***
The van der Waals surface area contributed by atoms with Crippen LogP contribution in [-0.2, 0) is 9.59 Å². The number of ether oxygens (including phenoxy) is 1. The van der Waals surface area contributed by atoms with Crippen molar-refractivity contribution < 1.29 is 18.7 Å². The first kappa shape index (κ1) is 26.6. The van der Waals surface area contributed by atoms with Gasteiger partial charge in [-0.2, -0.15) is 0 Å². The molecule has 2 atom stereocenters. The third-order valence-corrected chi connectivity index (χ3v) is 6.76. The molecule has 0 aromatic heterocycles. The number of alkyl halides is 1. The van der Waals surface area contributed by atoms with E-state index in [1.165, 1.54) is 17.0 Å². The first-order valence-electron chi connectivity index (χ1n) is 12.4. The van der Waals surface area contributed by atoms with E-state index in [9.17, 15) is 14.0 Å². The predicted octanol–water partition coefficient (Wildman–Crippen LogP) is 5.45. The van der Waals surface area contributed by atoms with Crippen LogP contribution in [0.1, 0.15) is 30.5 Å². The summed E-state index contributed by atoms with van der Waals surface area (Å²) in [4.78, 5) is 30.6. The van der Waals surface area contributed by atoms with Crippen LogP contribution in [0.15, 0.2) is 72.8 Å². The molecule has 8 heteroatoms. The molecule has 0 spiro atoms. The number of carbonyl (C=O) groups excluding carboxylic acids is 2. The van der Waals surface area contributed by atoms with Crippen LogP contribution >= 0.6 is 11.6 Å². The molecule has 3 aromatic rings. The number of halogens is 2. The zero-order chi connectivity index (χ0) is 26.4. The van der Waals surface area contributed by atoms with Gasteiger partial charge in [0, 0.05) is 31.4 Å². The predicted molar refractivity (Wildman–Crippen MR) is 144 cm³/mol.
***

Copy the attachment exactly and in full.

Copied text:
The van der Waals surface area contributed by atoms with Crippen LogP contribution in [-0.2, 0) is 9.59 Å². The number of ether oxygens (including phenoxy) is 1. The van der Waals surface area contributed by atoms with Crippen molar-refractivity contribution < 1.29 is 18.7 Å². The first kappa shape index (κ1) is 26.6. The van der Waals surface area contributed by atoms with Gasteiger partial charge in [-0.2, -0.15) is 0 Å². The molecule has 2 atom stereocenters. The third-order valence-corrected chi connectivity index (χ3v) is 6.76. The molecule has 0 aromatic heterocycles. The number of alkyl halides is 1. The van der Waals surface area contributed by atoms with E-state index in [1.165, 1.54) is 17.0 Å². The first-order valence-electron chi connectivity index (χ1n) is 12.4. The van der Waals surface area contributed by atoms with E-state index in [9.17, 15) is 14.0 Å². The predicted octanol–water partition coefficient (Wildman–Crippen LogP) is 5.45. The van der Waals surface area contributed by atoms with Crippen LogP contribution in [0.1, 0.15) is 30.5 Å². The summed E-state index contributed by atoms with van der Waals surface area (Å²) in [4.78, 5) is 30.6. The van der Waals surface area contributed by atoms with Crippen LogP contribution in [0.15, 0.2) is 72.8 Å². The molecule has 8 heteroatoms. The molecule has 0 spiro atoms. The number of carbonyl (C=O) groups excluding carboxylic acids is 2. The van der Waals surface area contributed by atoms with Crippen LogP contribution >= 0.6 is 11.6 Å². The molecule has 3 aromatic rings. The number of halogens is 2. The zero-order chi connectivity index (χ0) is 26.4. The van der Waals surface area contributed by atoms with Gasteiger partial charge in [0, 0.05) is 31.4 Å². The predicted molar refractivity (Wildman–Crippen MR) is 144 cm³/mol.